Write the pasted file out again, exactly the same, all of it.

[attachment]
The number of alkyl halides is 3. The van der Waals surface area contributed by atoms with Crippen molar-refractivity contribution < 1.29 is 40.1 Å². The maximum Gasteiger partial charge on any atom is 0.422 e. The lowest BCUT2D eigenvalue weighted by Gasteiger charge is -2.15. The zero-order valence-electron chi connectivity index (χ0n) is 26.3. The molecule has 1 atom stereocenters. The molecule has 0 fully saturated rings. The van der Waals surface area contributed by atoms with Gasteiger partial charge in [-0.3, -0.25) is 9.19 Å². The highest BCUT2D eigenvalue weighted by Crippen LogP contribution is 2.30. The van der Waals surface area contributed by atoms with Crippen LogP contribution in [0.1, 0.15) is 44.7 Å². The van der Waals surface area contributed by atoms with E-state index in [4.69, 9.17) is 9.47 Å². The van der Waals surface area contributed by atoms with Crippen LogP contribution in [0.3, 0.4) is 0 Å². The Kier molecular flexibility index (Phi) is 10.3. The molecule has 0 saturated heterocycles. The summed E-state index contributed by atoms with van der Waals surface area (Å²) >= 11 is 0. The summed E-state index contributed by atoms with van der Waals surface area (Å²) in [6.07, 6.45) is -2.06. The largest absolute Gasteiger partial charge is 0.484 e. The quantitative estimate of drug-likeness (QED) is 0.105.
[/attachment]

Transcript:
The number of alkyl halides is 3. The van der Waals surface area contributed by atoms with Crippen molar-refractivity contribution < 1.29 is 40.1 Å². The maximum Gasteiger partial charge on any atom is 0.422 e. The lowest BCUT2D eigenvalue weighted by Gasteiger charge is -2.15. The zero-order valence-electron chi connectivity index (χ0n) is 26.3. The molecule has 1 atom stereocenters. The molecule has 0 fully saturated rings. The van der Waals surface area contributed by atoms with Gasteiger partial charge in [-0.3, -0.25) is 9.19 Å². The highest BCUT2D eigenvalue weighted by Crippen LogP contribution is 2.30. The van der Waals surface area contributed by atoms with Crippen LogP contribution in [0.1, 0.15) is 44.7 Å². The van der Waals surface area contributed by atoms with E-state index in [4.69, 9.17) is 9.47 Å². The van der Waals surface area contributed by atoms with Crippen LogP contribution in [0.3, 0.4) is 0 Å². The Kier molecular flexibility index (Phi) is 10.3. The molecule has 0 saturated heterocycles. The summed E-state index contributed by atoms with van der Waals surface area (Å²) >= 11 is 0. The summed E-state index contributed by atoms with van der Waals surface area (Å²) in [6.07, 6.45) is -2.06. The largest absolute Gasteiger partial charge is 0.484 e. The quantitative estimate of drug-likeness (QED) is 0.105.